Directions to start
Mousa is only accessible by boat from Sandwick, and more information can be found on the Mousa Boat website.
This is a circular coastal and moorland walk around the RSPB reserve on the island of Mousa.
Mousa is only accessible by boat. A ferry operates April to September from Sandsayre, Leebitton and is run by Mousa Boat Trips. They offer trips during the day and unique, night-time trips to see the nocturnal storm petrels returning to their nest sites in the broch. The ferry across Mousa Sound takes about 15 minutes. Mousa Sound is one of the best places in Britain to see the Harbour Porpoise, known as the ‘Neesick’ in Shetland.
From the landing stage at West Ham pass to the right of the store house and head east across the narrowest part of the island to East Ham. The trail around the RSPB reserve is way-marked and should be adhered to. Mousa is composed mainly of flagstone, these were originally river and lake sediments deposited during the Devonian (around 375 million years ago).
From East Ham follow the coast south-east towards the Peerie Bard. The cliffs in this area are favoured nesting places for Fulmar and Shag; also Black Guillemot may be seen fishing offshore. Inland across the moor you may see the streamlined Arctic Skua or its more robust cousin the Great Skua. Both are a potential dive-bombing threat if you approach their nesting areas. On the cliff-top you will see a high-level storm beach were large slabs of flagstone have been plied up by giant waves generated by the great SE storm of 16th February 1900
The trail follows line of a stone wall where there are views of the Peerie Bard and its lighthouse. The Aberdeen to Lerwick steamer was wrecked just south of here when it hit a reef in thick fog on the 10th April 1930. Keep inside the wall as you pass the East Pool, this is a great view-point of a favourite haul out for both Common and Grey Seal. Common Seals pup here in June and are more numerous than the larger Grey Seal.
Just beyond the East Pool you pass through the wall for a view of the West Pool, another favourite haunt of seals. This is also an Arctic Tern colony and you should keep to the designated path. Known in Shetland as the ‘Tirrick’ the entire colony will defend their territory by swooping from a great height to frighten any intruder. From here follow the trail past the west shore of the small loch to its north-west corner. This loch is a favourite bathing pool for birds and has been known to accommodate the Red-throated Diver.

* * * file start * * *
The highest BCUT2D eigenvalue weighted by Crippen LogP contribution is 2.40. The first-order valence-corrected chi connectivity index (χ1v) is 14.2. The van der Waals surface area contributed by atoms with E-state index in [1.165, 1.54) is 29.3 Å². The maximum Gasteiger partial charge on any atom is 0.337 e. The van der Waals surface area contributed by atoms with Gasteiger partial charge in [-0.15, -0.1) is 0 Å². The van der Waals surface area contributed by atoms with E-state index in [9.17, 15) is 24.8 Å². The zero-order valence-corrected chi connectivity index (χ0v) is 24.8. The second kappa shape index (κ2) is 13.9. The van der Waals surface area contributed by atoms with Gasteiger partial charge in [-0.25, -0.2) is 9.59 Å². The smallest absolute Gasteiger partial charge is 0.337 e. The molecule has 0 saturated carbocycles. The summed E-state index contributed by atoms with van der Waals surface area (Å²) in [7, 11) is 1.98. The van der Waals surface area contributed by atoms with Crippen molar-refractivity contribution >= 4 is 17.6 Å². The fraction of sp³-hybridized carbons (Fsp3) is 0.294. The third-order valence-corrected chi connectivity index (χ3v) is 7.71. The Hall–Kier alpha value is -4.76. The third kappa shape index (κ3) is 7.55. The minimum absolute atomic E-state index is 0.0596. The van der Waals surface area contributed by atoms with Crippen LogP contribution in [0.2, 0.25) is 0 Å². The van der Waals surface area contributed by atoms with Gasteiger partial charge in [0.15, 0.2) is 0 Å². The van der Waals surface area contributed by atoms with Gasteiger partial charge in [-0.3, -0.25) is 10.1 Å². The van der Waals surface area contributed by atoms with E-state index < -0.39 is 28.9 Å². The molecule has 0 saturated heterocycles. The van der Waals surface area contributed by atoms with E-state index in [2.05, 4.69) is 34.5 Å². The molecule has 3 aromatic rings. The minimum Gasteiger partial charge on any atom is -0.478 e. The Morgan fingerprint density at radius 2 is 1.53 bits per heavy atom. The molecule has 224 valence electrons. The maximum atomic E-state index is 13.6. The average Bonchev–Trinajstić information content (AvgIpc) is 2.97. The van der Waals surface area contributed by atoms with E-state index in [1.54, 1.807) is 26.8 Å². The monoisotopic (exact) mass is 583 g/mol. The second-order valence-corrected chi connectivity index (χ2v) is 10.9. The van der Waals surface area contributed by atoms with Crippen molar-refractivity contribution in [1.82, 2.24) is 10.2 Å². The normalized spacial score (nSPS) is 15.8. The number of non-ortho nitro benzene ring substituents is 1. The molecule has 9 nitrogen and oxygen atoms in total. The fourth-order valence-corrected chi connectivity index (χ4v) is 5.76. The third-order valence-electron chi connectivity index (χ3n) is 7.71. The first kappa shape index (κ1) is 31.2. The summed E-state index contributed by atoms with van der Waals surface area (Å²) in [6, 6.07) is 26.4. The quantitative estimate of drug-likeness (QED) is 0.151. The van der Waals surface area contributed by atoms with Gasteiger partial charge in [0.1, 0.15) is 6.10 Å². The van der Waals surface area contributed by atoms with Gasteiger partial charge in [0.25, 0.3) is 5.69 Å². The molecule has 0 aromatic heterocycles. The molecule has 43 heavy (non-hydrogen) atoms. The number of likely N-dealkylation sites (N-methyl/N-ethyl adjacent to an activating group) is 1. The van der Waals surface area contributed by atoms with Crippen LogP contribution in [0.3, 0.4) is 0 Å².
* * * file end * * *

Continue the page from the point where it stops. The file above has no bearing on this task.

Mousa has been populated from earliest times through until mid 19th Century. At the north end of the loch there are Brunt Mounds dating from the Bronze Age (c1500BC). The ruins north of the loch are the abandoned croft houses and the ruin on the hill to south-west was the house of a Lerwick merchant. The stream from the loch once powered a Norse mill, the ruins of which can also be seen.
From the loch follow the trail to the broch. Mousa Broch is the best preserved example of an Iron Age (c300BC to 200AD) broch having its walls and internal galleries complete for the most part, although any wooden internal structures or roof has disappeared. Mousa broch is open to the public and can be explored with care. Brochs appear to have been defensive although their precise function is the matter of heated debate among archaeologists and historians.
From the broch follow the coast back to the start point at West Ham. Use the boardwalks where applicable and avoid walking on the shingle beach at Burgi Ayre.